Sampling refers to taking small bits of sound, often recognizable ones, and recontextualizing them via digital techniques. By digitally sampling, we can easily manipulate the pitch and time characteristics of ordinary sounds and use them in any number of ways.

We’ve talked a lot about samples and sampling in the preceding chapters. In popular music (especially electronic dance and beat-oriented music), the term "sampling" has acquired a specialized meaning. In this context, a sample refers to a (usually) short excerpt from some previously recorded source, such as a drum loop from a song or some dialog from a film soundtrack, that is used as an element in a new work. A sampler is the hardware used to record, store, manipulate, and play back samples. Originally, most samplers were stand-alone pieces of gear. Today sampling tends to be integrated into a studio’s computer-based digital audio system.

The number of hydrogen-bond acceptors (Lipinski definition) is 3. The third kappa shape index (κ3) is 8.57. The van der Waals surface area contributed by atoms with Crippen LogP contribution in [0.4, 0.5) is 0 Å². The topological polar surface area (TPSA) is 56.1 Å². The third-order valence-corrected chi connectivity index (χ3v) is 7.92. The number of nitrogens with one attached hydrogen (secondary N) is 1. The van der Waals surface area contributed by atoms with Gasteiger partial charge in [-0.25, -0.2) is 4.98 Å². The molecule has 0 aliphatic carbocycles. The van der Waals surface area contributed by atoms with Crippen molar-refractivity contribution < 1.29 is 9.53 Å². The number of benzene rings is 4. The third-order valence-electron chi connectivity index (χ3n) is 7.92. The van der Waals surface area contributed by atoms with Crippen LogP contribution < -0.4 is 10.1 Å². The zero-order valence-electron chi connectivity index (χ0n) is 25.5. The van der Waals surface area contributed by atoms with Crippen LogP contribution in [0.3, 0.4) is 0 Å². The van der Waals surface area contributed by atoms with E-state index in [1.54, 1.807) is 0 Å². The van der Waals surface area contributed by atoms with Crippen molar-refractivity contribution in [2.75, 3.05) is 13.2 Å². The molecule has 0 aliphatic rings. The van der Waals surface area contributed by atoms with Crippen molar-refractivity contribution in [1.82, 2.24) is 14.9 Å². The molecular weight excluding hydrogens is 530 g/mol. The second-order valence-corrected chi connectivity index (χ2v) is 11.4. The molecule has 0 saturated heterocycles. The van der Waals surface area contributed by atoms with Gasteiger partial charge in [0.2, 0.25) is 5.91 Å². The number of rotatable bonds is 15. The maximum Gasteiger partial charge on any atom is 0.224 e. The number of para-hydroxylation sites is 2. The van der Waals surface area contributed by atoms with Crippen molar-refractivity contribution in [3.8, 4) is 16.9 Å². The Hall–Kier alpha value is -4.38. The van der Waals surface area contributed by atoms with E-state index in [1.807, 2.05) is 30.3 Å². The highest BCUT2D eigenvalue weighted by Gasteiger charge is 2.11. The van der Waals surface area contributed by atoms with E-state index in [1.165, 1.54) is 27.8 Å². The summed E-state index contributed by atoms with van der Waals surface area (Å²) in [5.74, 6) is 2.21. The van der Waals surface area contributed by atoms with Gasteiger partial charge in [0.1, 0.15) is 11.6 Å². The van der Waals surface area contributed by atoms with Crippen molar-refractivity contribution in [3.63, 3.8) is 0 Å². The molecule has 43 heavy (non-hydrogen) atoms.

Sampling was pioneered by rap artists in the mid-1980s, and by the early 1990s it had become a standard studio technique used in virtually all types of music. Issues of copyright violation have plagued many artists working with sample-based music, notably John Oswald of "Plunderphonics" fame and the band Negativland, although the motives of the "offended" parties (generally large record companies) have tended to be more financial than artistic. One result of this is that the phrase "Contains a sample from xxx, used by permission" has become ubiquitous on CD cases and in liner notes.

Although the idea of using excerpts from various sources in a new work is not new (many composers, from Béla Bartók, who used Balkan folk songs, to Charles Ives, who used American popular music folk songs, have done so), digital technology has radically changed the possibilities.

Soundfile 5.5